What is Ashwagandha?

Ashwagandha is an herb that has been widely used in Ayurveda, an ancient Indian medicine based on natural remedies, for over 3000 years. Having a botanical name, Withania Somnifera, Ashwagandha is also known as Indian ginseng or winter cherry. It grows in Africa, the Mediterranean, and India and grows to 30-150cm in height. [1] The whitish brown root of Ashwagandha is the main therapeutic ingredient, historically used for anti-inflammatory effect, rejuvenation, disease prevention, and treatment for various infections. [2] Currently, much research has scientifically shown the promising effects of Ashwagandha. 

Anti-stress, anti-anxiety, anti-depression

Several pre-clinical and clinical studies have shown that Ashwagandha has strong anxiolytic effects potential. In a pre-clinical study with rats, extracts from Ashwagandha roots were orally administered to the rats for 5 days and compared with current anxiolytic and antidepressant drugs (lorazepam, imipramine). Ashwagandha extract showed comparable anxiolytic and antidepressant effects as lorazepam and imipramine.[3]

A double-blind placebo-controlled clinical study was done on 39 subjects with anxiety disorders. After 6 weeks of orally administering 250mg tablet of ethanolic Ashwagandha extract twice a day, 88.2% of the patients’ anxiety score was decreased to ‘no anxiety’ criteria which is significantly better than the placebo group (50%).[4] Another study was done on patients with chronic stress. 64 Patients received 300 mg of Ashwagandha root extract twice a day for 60 days. The Ashwagandha root extract was able to induce a significant reduction in the stress-assessment score and serum cortisol level. [5]

 A larger-scale investigation would be more beneficial, but the current studies support Ashwagandha's promising effect on anxiety, stress, and depression.

Hypothyroidism Treatment

           The thyroid is a small organ located in the front of the neck which has a very important function in body homeostasis. It produces hormones to control body temperatures and heart rate as well as how much energy to use. Hypothyroidism, lack of thyroid activity, can cause mild symptoms like fatigue, weight gain, depression, loss of sexual interest to severe symptoms such as heart failure and coma.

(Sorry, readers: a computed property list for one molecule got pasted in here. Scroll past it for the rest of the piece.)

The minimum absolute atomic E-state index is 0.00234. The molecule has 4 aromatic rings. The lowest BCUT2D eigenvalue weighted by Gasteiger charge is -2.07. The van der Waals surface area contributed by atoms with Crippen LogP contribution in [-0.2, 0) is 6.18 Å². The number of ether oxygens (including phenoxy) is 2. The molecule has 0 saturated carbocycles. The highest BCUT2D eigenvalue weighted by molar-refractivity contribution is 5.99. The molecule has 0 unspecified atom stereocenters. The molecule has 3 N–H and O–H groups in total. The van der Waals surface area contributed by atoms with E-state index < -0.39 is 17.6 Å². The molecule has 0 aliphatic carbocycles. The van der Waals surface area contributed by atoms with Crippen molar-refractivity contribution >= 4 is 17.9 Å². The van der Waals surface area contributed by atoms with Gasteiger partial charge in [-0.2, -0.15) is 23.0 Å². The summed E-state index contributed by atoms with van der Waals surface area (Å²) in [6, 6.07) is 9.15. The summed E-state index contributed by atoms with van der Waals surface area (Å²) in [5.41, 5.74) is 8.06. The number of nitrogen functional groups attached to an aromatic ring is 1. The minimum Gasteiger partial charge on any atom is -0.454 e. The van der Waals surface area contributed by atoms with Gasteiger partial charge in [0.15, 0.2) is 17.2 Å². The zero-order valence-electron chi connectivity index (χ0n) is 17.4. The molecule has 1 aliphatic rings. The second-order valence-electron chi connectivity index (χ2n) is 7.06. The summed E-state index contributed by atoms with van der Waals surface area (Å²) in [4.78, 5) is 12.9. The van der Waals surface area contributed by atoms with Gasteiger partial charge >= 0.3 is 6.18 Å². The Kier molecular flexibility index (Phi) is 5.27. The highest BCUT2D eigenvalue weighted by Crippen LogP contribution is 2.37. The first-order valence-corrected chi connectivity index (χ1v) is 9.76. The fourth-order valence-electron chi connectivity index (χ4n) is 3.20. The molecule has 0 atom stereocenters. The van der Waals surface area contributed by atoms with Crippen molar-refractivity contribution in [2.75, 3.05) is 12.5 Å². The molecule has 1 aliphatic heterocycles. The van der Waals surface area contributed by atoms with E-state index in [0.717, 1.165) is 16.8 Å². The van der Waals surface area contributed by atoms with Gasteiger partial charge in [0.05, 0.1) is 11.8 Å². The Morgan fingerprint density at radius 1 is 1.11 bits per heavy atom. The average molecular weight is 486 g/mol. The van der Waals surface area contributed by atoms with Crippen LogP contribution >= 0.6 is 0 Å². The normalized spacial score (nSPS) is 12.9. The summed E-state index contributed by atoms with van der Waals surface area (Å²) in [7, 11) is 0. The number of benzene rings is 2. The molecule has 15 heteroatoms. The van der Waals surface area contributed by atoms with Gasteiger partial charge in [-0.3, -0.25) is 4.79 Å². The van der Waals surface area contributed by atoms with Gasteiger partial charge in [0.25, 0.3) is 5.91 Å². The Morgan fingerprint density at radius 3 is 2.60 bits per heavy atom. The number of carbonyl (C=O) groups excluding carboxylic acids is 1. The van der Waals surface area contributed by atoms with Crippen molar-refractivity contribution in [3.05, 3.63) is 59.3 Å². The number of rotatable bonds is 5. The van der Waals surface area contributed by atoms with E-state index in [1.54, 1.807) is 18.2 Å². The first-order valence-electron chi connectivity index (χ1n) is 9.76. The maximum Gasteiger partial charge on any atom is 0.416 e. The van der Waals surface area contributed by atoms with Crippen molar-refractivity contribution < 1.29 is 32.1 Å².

Triiodothyronine (T3) and Thyroxine (T4) are the two most important hormones which are downregulated in hypothyroid patients. In a pre-clinical rat model of hypothyroidism, hypothyroidism rats treated with Ashwagandha extract showed significant improvement in both serum T3 and T4 levels compared to the placebo. Although the extract was not as effective as hypothyroidism medicine (Eltroxin), the result was comparable. However, even in normal rats without hypothyroidism, the extract increased both T3 and T4 levels. [6,7]

           A few clinical studies on hypothyroidism are available as well. In a study to treat bipolar disorder patients with Ashwagandha extracts, scientists noticed subtle increases in T4 levels. In another clinical study with subclinical hypothyroidism patients, a patient group which administered 600mg of the root extract for 8 weeks showed significant improvement in serum T3 and T4 level. [8]

           Current scientific evidence shows that Ashwagandha extract is effective in increasing thyroid hormones level. However, caution is required since it can increase thyroid hormone levels even in healthy and hyperthyroidism individuals.

Cognitive Functions 

Cognitive decline comes along with aging. Ashwagandha has been used to reverse the memory and cognitive decline for a long time in Ayurveda and it is currently scientifically investigated on its efficacy for improving cognitive ability. In a review of 5 currently available clinical studies, all of the 5 studies showed significant improvement in cognitive functions such as reaction time, memory, and information processing speed, compared to the placebo groups. The study subjects were diverse including healthy young males age 20-35, bipolar patients, and children with mental retardation. [9]


           Ashwagandha extract has various alkaloids including Withaferin A (WFA) which is proven to be toxic to various cancer cells. Many in vitro studies with cancer cell lines propose numerous mechanisms such as enhancing reactive oxygen species production, NF-𝜅B inhibition, increase inflammatory cytokine, cell cycle arrest, and apoptosis in which ashwagandha can treat cancers. Active ingredients, especially WFA have shown apoptotic efficacy in breast, prostate, pancreatic, colorectal, leukemic, and ovarian cancer cells. Moreover, the ashwagandha extract can potentiate current radio- and chemotherapy through radio- and chemosensitization. [10]